Worlds Greatest Systems.

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  • 08-21-2012, 01:31 AM
    frenchmon
    Worlds Greatest Systems.
    JM...on the second system, after the end of the interview, he is playing a song...I believe its "Adagio for Strings composed by Tomaso Albinoni:". But there are several who are doing this tune. I would like the one at the end of the interview. Do you have any Idea who it is thats playing that one?
    Perhaps you Feanor...or E-Stat?

    WGAS
  • 08-21-2012, 06:51 AM
    Florian
    The bottom video shows Advantgarde Duos i believe with Lamm Monoblocks. The top video are Wilson X2s or Grans Slamms with Tenor Monoblocks. They are hybrids i believe.

    **Sorry thought you needed the equipment :-)
  • 08-21-2012, 08:43 AM
    frenchmon
    Ahhh Come on! All you classical heads can't help me out????
  • 08-21-2012, 09:28 AM
    tube fan
    Quote:

    Originally Posted by frenchmon View Post
    Ahhh Come on! All you classical heads can't help me out????

    This is one of my reference records that I use to test new systems. It's the "Adagio d'Albinoni" record (the Adagio in G minor cut) with Gary Karr on double-bass, and Harmon Lewis on organ. It's a beautiful piece of music, and it's superbly recorded. BTW, the vinyl simply destroys the CD version. When I first heard this record at a Stereophile audio show, the representative of the Oracle room played the CD version, which was excellent. When he played the vinyl cut, I just started crying as the music was so emotionally moving. At the recent 2012 CAS, this record again brought me to tears in the Vivid room. However, no tears or goose bumps when they played the same record in the $500,000 Wilson room.
  • 08-21-2012, 11:49 AM
    E-Stat
    Quote:

    Originally Posted by tube fan View Post
    It's the "Adagio d'Albinoni" record (the Adagio in G minor cut) with Gary Karr on double-bass, and Harmon Lewis on organ.

    Is this it TF?

    Musicdirect link

    The version on the video is a nice rendition.
  • 08-21-2012, 01:14 PM
    RGA
    I believe I have this on CD as well and the recording is so-so. I also have it on LP but I have not heard it yet - picked up 500 LPs in M- or better for free.

    Unfortunately, I am heading back to HK and I have my turntable up for consignment. :-(
  • 08-21-2012, 04:20 PM
    frenchmon
    Quote:

    Originally Posted by tube fan View Post
    This is one of my reference records that I use to test new systems. It's the "Adagio d'Albinoni" record (the Adagio in G minor cut) with Gary Karr on double-bass, and Harmon Lewis on organ. It's a beautiful piece of music, and it's superbly recorded. BTW, the vinyl simply destroys the CD version. When I first heard this record at a Stereophile audio show, the representative of the Oracle room played the CD version, which was excellent. When he played the vinyl cut, I just started crying as the music was so emotionally moving. At the recent 2012 CAS, this record again brought me to tears in the Vivid room. However, no tears or goose bumps when they played the same record in the $500,000 Wilson room.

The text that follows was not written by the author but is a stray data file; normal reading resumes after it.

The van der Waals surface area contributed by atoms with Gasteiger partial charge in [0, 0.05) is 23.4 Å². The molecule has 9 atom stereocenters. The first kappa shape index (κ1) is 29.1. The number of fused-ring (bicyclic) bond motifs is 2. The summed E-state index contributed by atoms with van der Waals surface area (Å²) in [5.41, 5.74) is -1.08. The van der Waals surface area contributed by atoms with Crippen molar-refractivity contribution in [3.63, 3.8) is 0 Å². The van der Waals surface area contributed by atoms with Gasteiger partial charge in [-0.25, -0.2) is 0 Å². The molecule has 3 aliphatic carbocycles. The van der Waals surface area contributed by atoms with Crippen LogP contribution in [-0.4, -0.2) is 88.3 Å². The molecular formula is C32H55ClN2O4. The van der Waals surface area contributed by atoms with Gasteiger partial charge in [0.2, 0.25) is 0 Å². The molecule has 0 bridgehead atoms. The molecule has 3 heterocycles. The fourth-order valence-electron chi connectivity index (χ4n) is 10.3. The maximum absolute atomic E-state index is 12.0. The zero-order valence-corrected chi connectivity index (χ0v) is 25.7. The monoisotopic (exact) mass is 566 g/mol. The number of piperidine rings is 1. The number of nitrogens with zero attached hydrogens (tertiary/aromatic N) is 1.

Started crying??. Emotionally moving??? That's what I'm talking about! Now you understand why I was crying for help! The little piece I did hear had my eyes watered. I will go and seek the LP now and make a purchase. Thanks Tube Fan.
  • 08-21-2012, 04:29 PM
    frenchmon
    Quote:

    Originally Posted by E-Stat View Post
    Is this it TF?

    Musicdirect link

    The version on the video is a nice rendition.

    Yes the one in the video is really nice. Yes I would also like to know is this the same one in the video?
  • 08-21-2012, 04:47 PM
    frenchmon
    Quote:

    Originally Posted by RGA View Post
    I believe I have this on CD as well and the recording is so-so. I also have it on LP but I have not heard it yet - picked up 500 LPs in M- or better for free.

    Unfortunately, I am heading back to HK and I have my turntable up for consignment. :-(

    well ship your vinyl to me...I will even pay shipping cost.
  • 08-21-2012, 08:29 PM
    tube fan
    Quote:

    Originally Posted by E-Stat View Post
    Is this it TF?

    Musicdirect link

    The version on the video is a nice rendition.

    That's it. I only have the 33 version, so I'll be getting the 45 version.
  • 08-22-2012, 05:17 AM
    E-Stat
    Quote:

    Originally Posted by frenchmon View Post
    Started crying??. Emotionally moving??? That's what I'm talking about! Now you understand why I was crying for help!

    If you recall, it was also used in the soundtrack for Platoon. Similarly, there's some really nice stuff in another war movie: Thin Red Line. "Air" is particularly nice - it opens with thunderous drums (hear that through Scaena depth charges) and transitions to a nice flowing medley.
  • 08-22-2012, 06:30 AM
    frenchmon
    Quote:

    Originally Posted by E-Stat View Post
    If you recall, it was also used in the soundtrack for Platoon. Similarly, there's some really nice stuff in another war movie: Thin Red Line. "Air" is particularly nice - it opens with thunderous drums (hear that through Scaena depth charges) and transitions to a nice flowing medley.


    Hmmmm....thanks E-stat! You just reminded me I have an old soundtract from the movie Platoon on vinyl. I will have to dig it out when I get home.
  • 08-22-2012, 06:33 AM
    frenchmon
    What is air?
  • 08-22-2012, 07:25 AM
    frenchmon
    a little history behind. Adagio in G minor Adagio in G minor - Wikipedia, the free encyclopedia